JOE LYNN TURNER Wanted To 'Make His Own Footprints' When He Joined RAINBOW After RONNIE JAMES DIO's ExitMay 26, 2023
In a new interview with Real Music With Gary Stuckey, Joe Lynn Turner was asked what his first reaction was when people said he had "big shoes to fill" by joining RAINBOW following the departure of legendary singer Ronnie James Dio. (Graham Bonnet briefly sang for RAINBOW in 1979 after Dio and lasted only one album, "Down To Earth", before being replaced by Turner.) Joe, who fronted RAINBOW from 1980 to 1984, helping them score the biggest American hits of their long career, including "Stone Cold" and "Street Of Dreams", responded (as transcribed by BLABBERMOUTH.NET): "I'll give you the exact quote. I think it was Kerrang! magazine way back when, and they said, 'Oh, you've got big shoes to fill.' And I turned around, arrogantly, and said, 'I'm gonna make my own footprints.' … 'I'm gonna be me. I'm gonna sing like me. I'm gonna write like me. I'm gonna do what I do.' Actually, I was doing also what I was hired to do. [Ritchie] Blackmore wanted a more commercial aspect to his music. He wanted to chart. He wanted to get on Billboard. He wanted to get in the Top 10. His favorite band — one of 'em, anyway — is ABBA. The metal god. ABBA!
"When we were writing our songs, we kept the hard rock integrity of the music, but at the same time we came up with our 'Stone Cold's and 'Street Of Dreams' and 'Can't Let You Go' — things that hit the popular market and got us not only chart recognition, but we sold more records and we played bigger concerts and the band elevated. And that was the idea behind it all. So when I used to take crap about being, 'Oh, he's a pop singer' — I'm doing my job. This is what we wanted to do. I said, 'Look, this is my job. I'll take the job.' You tell me one guy, if they get offered that gig, they wouldn't take it. Now, whether they could do it or not, I don't know. If they had the abilities… But you tell me somebody who ain't gonna take that gig. I'll take the gig. And we were genuine. Integrity."
Last month, Turner spoke about how he landed the RAINBOW gig in an interview with Rolling Stone. He said: "It was after FANDANGO broke up. I'm living downtown in the West Village in a one-room studio apartment, looking for gigs, going to auditions with a guitar on my back. I was running out of money. One day, I get a call. It's a guy named Barry. I later found out it was Barry Ambrosio. He happened to be Ritchie's personal assistant. He didn't let on who he was at first. He was just asking a lot of questions. I was like, 'Hey, who is this?' I thought it was a friend of a friend putting me on. He was, like, 'Do you like DEEP PURPLE? Do you like Ritchie Blackmore? I was, like, 'Look, I'm going to hang up right now because this is ridiculous. Who the hell are you?' He goes, 'I'm Barry. I'm Ritchie's personal. He's standing right here and wants to talk to you.' He gets on the phone and is like, [British accent] 'Hey, mate. Fancy coming to an audition?' I was, like, 'Who is this really?' He goes, 'It's me.' I didn't believe him. He said, 'Look, I'm going to put you on the phone with Colin Hart, the tour manager, and he's going to give you the details and directions.' Colin got me a train ticket and picked me up in Syosset, Long Island, to go to the studio, which was Syosset Sound. That's where I met Ritchie and [DEEP PURPLE/RAINBOW bassist] Roger [Glover] at the desk. After about five or ten minutes, they were, like, 'Now get in there and sing at the mic.' The rest is history."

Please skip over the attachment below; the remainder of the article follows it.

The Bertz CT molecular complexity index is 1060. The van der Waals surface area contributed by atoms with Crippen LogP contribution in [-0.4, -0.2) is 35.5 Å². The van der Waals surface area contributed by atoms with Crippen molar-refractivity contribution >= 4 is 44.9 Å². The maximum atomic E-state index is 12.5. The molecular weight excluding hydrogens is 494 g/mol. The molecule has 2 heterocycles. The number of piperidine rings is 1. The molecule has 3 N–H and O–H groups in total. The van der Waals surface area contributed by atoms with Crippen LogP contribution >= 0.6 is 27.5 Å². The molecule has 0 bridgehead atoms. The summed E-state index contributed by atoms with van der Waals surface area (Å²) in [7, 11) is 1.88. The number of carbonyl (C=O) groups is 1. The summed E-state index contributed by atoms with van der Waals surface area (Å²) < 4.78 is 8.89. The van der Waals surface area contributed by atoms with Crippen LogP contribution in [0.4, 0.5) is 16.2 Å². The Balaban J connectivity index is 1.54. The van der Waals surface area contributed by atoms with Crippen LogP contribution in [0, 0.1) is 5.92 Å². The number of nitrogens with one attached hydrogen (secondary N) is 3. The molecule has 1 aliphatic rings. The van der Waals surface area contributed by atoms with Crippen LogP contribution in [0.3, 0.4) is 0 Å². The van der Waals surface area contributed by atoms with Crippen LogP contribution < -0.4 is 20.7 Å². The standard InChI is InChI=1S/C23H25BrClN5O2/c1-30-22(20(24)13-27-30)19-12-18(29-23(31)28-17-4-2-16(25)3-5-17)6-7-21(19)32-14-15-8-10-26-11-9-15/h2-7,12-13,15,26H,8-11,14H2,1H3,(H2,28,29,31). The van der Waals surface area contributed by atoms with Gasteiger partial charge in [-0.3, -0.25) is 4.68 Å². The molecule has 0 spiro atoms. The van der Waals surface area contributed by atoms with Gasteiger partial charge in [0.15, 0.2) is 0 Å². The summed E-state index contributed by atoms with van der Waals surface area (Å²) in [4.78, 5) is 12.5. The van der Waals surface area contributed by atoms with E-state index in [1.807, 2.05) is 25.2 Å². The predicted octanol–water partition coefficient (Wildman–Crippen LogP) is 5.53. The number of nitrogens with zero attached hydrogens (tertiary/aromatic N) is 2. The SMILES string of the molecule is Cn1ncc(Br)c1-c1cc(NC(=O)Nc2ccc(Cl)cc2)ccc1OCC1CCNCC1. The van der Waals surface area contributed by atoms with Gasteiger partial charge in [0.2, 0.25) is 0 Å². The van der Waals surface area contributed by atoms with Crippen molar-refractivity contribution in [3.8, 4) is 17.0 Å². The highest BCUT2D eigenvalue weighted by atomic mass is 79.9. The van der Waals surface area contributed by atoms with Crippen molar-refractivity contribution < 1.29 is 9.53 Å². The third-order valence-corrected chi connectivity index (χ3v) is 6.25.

Asked how anxious he was at the moment he walked up to the mic, Turner said: "I was anxious, but I needed a gig, so I was really more concentrated on, 'I want this job.' I didn't even realize at the time how big it was. I think that helped the nerves, a bit. I just love Blackmore and was thrilled. At the same time, I was so desperate for a gig that I just … All my will and everything just rose up and went, 'You're going to kill this on the mic right now. You're going to do whatever you got to do.' They started throwing tracks at me. Then they said, 'We've got a song called 'I Surrender'. We'd like you to sing it.' I said, 'Sure. Let me hear it two or three times.' And so they did. I went, 'Can I change some things?' They said, 'Yeah. Do what you want.' I sang it my way. Later I got accolades from ['I Surrender' songwriter] Russ Ballard saying that I delivered a wonderful performance and different structures on some of the melody lines. He wouldn't give me any writing credit, but that doesn't matter. The song was a Number Three [hit]. We did really well with that. But that's what sold them, and the fact that I could write. I have a writing pad with me all the time. I'm always writing lyrics, poetry, call it what you want. A lot of the tracks that they threw at me had nothing on them, so I had to make up melodies and lyrics right there."
Joe sang on the RAINBOW album "Difficult To Cure", which featured the band's most successful U.K. single, "I Surrender".
During Turner's time with RAINBOW, the band had its first USA chart success and recorded songs that helped define the melodic rock genre.
Photo credit: Agata Nigrovskaya
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